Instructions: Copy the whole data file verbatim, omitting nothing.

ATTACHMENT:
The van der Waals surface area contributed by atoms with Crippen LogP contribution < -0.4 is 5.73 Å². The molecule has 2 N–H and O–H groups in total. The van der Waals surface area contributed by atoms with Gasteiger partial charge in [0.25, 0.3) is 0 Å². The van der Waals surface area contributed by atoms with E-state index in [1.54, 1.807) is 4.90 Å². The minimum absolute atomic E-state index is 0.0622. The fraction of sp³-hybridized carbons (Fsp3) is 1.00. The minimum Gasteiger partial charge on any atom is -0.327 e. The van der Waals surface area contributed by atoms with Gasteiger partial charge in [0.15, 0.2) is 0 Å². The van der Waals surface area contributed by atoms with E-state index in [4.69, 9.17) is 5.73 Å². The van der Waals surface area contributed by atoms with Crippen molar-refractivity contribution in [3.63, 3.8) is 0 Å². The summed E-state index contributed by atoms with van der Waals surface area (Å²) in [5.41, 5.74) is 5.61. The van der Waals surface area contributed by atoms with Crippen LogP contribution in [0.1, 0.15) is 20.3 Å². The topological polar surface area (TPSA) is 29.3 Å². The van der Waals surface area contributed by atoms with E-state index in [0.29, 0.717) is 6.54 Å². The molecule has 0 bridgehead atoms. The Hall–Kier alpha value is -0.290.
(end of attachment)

The van der Waals surface area contributed by atoms with Crippen LogP contribution < -0.4 is 5.73 Å². The molecule has 2 N–H and O–H groups in total. The van der Waals surface area contributed by atoms with Gasteiger partial charge in [0.25, 0.3) is 0 Å². The van der Waals surface area contributed by atoms with E-state index in [1.54, 1.807) is 4.90 Å². The minimum absolute atomic E-state index is 0.0622. The fraction of sp³-hybridized carbons (Fsp3) is 1.00. The minimum Gasteiger partial charge on any atom is -0.327 e. The van der Waals surface area contributed by atoms with Gasteiger partial charge in [0.15, 0.2) is 0 Å². The van der Waals surface area contributed by atoms with E-state index in [4.69, 9.17) is 5.73 Å². The van der Waals surface area contributed by atoms with Crippen molar-refractivity contribution in [3.63, 3.8) is 0 Å². The summed E-state index contributed by atoms with van der Waals surface area (Å²) in [5.41, 5.74) is 5.61. The van der Waals surface area contributed by atoms with Crippen LogP contribution in [0.1, 0.15) is 20.3 Å². The topological polar surface area (TPSA) is 29.3 Å². The van der Waals surface area contributed by atoms with E-state index in [0.29, 0.717) is 6.54 Å². The molecule has 0 bridgehead atoms. The Hall–Kier alpha value is -0.290.